The Pentagon yesterday issued new guidelines making it illegal for defense contractors knowingly to pad bills for weapons systems with overhead expenses unrelated to their government work.

The guidelines approved by Defense Secretary Caspar W. Weinberger require contractors to swear under penalty of perjury that their overhead claims fall within limits prescribed by federal regulations and "are demonstratively related to or necessary for the performance" of the Pentagon contract covered by the billing.

At the same time, the Pentagon has proposed tightening the regulations to eliminate claims for personal use of corporate jets by company executives and for a wide array of public relations costs, including corporate gifts, company parties and promotional material.

Pentagon auditors estimate that defense contractors claim at least $140 million a year in public relations costs, attempting to add them to the price of weapons they produce for the Defense Department.

"We don't object to public relations costs," said Pentagon spokesman Michael I. Burch. "They're necessary in doing business in the United States, but we don't think that those costs really aid national defense and that we should be paying for them. If the company wants to take them out of their profits, that's fine."

The steps unveiled yesterday strengthen what Weinberger calls a "get-tough policy" against defense contractors whose extraordinary billings for overhead costs, including public relations, have fueled congressional moves to cut the administration's 1986 defense budget.

Last week, Weinberger ordered a review of major defense contractors's billing procedures while freezing for at least 30 days overhead payments to General Dynamics Corp. General Dynamics has been accused of charging the government for boarding an executive's dog, club dues, golfing weekends and personal use of corporate jets by the firm's chairman.

Although the Pentagon honors certain overhead costs as part of every defense contract, it has been lax in enforcing Federal Acquisition Regulations that specify which claims are allowable.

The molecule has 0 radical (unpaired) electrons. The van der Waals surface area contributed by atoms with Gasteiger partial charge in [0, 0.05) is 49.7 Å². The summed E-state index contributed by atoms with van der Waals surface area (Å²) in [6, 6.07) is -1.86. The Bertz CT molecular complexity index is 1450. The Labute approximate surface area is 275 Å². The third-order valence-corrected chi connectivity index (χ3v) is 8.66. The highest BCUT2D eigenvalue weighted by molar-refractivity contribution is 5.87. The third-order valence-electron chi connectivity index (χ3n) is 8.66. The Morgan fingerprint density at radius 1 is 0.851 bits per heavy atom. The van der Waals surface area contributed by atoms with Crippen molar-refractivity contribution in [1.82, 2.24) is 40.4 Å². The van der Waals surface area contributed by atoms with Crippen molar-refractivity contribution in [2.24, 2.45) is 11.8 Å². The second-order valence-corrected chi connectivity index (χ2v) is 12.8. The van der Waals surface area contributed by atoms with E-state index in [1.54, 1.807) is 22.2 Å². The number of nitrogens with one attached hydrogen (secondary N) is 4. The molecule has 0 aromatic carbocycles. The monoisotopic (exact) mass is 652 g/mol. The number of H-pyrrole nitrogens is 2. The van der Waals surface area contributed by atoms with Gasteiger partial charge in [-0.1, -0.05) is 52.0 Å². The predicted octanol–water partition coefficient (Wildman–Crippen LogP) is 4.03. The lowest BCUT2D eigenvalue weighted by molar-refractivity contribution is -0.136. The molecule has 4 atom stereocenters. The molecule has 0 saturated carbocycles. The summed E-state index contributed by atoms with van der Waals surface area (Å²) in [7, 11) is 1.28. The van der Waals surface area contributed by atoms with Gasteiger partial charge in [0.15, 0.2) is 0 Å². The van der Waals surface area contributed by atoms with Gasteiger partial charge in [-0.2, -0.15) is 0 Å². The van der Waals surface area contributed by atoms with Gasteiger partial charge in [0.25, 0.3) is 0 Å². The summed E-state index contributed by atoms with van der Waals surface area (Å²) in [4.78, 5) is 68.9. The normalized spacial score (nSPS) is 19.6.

As a result, defense contractors routinely submit bills for items that apparently violate the regulations and wait out the years it takes Pentagon auditors to challenge them and arbitrate the claims. In the meantime, they bank the millions of dollars that the government pays monthly to cover overhead without first scrutinizing the bills.

The new "Certificate of Overhead Costs" to be signed by defense contractors requires them to swear that their bills cover only costs permitted by the regulations.

"They'll have to declare now up front that everything submitted is true and accurate under penalty of perjury, and this is quite a change," said Burch, adding that the punishment for padding bills will depend on whether there was fraud.

Burch said the Pentagon will withhold from monthly payments the amount of any item questioned by auditors until the dispute is resolved through arbitration.

Although regulations governing overhead costs already rule out claims for lobbying, political contributions, promotional advertising and entertainment, the Pentagon has never spelled out permissible public relations costs.

New regulations published in the Federal Register Feb. 21 set limits for the first time, banning many of the costs billed by defense contractors in the past: air shows, conventions, displays, hospitality suites, promotional events, souvenirs, corporate celebrations and image-making films and brochures.